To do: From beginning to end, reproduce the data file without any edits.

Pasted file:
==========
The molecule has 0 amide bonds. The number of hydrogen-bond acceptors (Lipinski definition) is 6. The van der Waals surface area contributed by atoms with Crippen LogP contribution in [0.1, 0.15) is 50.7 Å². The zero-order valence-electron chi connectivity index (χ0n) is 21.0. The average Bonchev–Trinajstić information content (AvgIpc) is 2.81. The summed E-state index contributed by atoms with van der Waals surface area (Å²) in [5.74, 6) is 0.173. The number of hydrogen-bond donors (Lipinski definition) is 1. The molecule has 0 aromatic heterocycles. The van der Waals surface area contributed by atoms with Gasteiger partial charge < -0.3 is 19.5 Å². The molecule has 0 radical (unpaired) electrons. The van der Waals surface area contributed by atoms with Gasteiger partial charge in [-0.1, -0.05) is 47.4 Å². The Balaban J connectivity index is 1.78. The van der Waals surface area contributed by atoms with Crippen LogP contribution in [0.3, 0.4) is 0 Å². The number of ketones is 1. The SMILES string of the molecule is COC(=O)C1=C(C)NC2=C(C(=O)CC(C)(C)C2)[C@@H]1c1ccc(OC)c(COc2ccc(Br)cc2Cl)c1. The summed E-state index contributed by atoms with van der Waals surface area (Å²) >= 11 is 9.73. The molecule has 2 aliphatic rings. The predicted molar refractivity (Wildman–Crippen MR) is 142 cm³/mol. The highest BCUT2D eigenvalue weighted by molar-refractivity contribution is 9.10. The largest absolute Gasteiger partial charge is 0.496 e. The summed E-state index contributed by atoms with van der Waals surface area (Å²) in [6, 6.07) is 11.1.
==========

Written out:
The molecule has 0 amide bonds. The number of hydrogen-bond acceptors (Lipinski definition) is 6. The van der Waals surface area contributed by atoms with Crippen LogP contribution in [0.1, 0.15) is 50.7 Å². The zero-order valence-electron chi connectivity index (χ0n) is 21.0. The average Bonchev–Trinajstić information content (AvgIpc) is 2.81. The summed E-state index contributed by atoms with van der Waals surface area (Å²) in [5.74, 6) is 0.173. The number of hydrogen-bond donors (Lipinski definition) is 1. The molecule has 0 aromatic heterocycles. The van der Waals surface area contributed by atoms with Gasteiger partial charge < -0.3 is 19.5 Å². The molecule has 0 radical (unpaired) electrons. The van der Waals surface area contributed by atoms with Gasteiger partial charge in [-0.1, -0.05) is 47.4 Å². The Balaban J connectivity index is 1.78. The van der Waals surface area contributed by atoms with Crippen LogP contribution in [0.3, 0.4) is 0 Å². The number of ketones is 1. The SMILES string of the molecule is COC(=O)C1=C(C)NC2=C(C(=O)CC(C)(C)C2)[C@@H]1c1ccc(OC)c(COc2ccc(Br)cc2Cl)c1. The summed E-state index contributed by atoms with van der Waals surface area (Å²) >= 11 is 9.73. The molecule has 2 aliphatic rings. The predicted molar refractivity (Wildman–Crippen MR) is 142 cm³/mol. The highest BCUT2D eigenvalue weighted by molar-refractivity contribution is 9.10. The largest absolute Gasteiger partial charge is 0.496 e. The summed E-state index contributed by atoms with van der Waals surface area (Å²) in [6, 6.07) is 11.1.